- Pat Buchanan wrote for President Richard Nixon.
- William Safire wrote for President Richard Nixon.
- Ben Stein wrote for President Richard Nixon.
- James Fallows wrote for President Jimmy Carter.
- Chris Matthews wrote for President Jimmy Carter.
- Bob Shrum wrote for Senator Ted Kennedy.
- Peggy Noonan wrote for Presidents Ronald Reagan and George H. W. Bush.
- Christopher Buckley wrote for President George H. W. Bush.
- Michael Johns wrote for President George H. W. Bush.
- Tony Snow wrote for President George H. W. Bush.
- Michael Waldman wrote for Bill Clinton.
- Charlie Fern wrote for First Lady Laura Bush and President George W. Bush
- David Frum wrote for President George W. Bush.
- Michael Gerson wrote for President George W. Bush.
- William McGurn wrote for President George W. Bush.
- Marc Thiessen wrote for President George W. Bush.
- Jon Favreau wrote for President Barack Obama.
Some fictional speechwriters include: James Hobert, speechwriter for the fictional Mayor of New York City Randall Winston on Spin City. Toby Ziegler, Sam Seaborn and later on, Will Bailey all wrote for the Bartlet Administration on the The West Wing.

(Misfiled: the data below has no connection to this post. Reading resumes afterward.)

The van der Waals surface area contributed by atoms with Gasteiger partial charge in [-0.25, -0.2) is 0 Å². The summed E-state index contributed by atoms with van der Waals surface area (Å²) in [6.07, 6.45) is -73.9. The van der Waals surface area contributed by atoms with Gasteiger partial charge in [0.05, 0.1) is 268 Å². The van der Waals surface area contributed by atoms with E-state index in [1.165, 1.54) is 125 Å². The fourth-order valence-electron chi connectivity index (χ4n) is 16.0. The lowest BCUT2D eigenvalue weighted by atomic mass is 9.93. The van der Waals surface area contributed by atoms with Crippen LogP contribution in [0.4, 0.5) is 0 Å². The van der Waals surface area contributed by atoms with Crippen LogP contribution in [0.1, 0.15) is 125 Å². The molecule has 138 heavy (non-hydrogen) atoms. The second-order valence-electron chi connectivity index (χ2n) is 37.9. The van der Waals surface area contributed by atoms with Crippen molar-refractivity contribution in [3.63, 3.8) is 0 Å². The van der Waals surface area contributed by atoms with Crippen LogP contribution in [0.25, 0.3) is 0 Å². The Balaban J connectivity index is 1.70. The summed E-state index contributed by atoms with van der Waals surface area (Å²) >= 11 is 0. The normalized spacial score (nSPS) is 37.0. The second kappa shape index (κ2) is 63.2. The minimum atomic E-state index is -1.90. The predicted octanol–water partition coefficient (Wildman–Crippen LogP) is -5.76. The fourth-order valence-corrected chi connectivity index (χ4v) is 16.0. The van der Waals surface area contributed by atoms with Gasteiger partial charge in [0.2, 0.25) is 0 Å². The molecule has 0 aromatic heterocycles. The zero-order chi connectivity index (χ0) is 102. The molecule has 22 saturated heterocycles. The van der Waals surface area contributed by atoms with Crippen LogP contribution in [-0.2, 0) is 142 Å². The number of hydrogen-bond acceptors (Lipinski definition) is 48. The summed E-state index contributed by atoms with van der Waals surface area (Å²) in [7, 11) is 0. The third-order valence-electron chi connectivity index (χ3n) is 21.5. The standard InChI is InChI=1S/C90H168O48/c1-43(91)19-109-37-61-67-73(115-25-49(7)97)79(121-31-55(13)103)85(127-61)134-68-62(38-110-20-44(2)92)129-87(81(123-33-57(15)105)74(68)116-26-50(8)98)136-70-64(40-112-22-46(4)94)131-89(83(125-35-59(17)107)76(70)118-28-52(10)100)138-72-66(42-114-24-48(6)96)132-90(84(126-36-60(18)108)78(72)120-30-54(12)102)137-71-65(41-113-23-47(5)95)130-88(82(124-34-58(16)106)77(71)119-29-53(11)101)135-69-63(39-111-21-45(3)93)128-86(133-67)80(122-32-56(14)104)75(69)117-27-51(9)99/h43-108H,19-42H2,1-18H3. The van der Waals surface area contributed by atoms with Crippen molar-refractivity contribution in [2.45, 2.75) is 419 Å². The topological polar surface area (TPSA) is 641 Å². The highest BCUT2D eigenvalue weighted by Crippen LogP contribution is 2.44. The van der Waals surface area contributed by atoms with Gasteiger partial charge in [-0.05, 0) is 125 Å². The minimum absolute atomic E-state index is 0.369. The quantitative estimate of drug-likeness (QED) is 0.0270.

- Ghostwriter, a professional writer who is paid to write books, articles, stories, or reports which are officially credited to another person
- Judson Welliver Society, a social club of former presidential speechwriters
- "Speechwriter - Federal Government Job Profile". Retrieved 2008-12-14.
- Bernstein, Lawrence. "Great Speech Writing".
- Trendl, Anthony. "Speechwriter Value".
- Catherine Donaldson-Evans (May 12, 2005). "Different Writer, Same President". FoxNews.com. Retrieved 2009-06-12.
- Pilkington, Ed (2009-01-20). "Obama inauguration: Words of history ... crafted by 27-year-old in Starbucks". The Guardian (London). Retrieved 2010-05-23.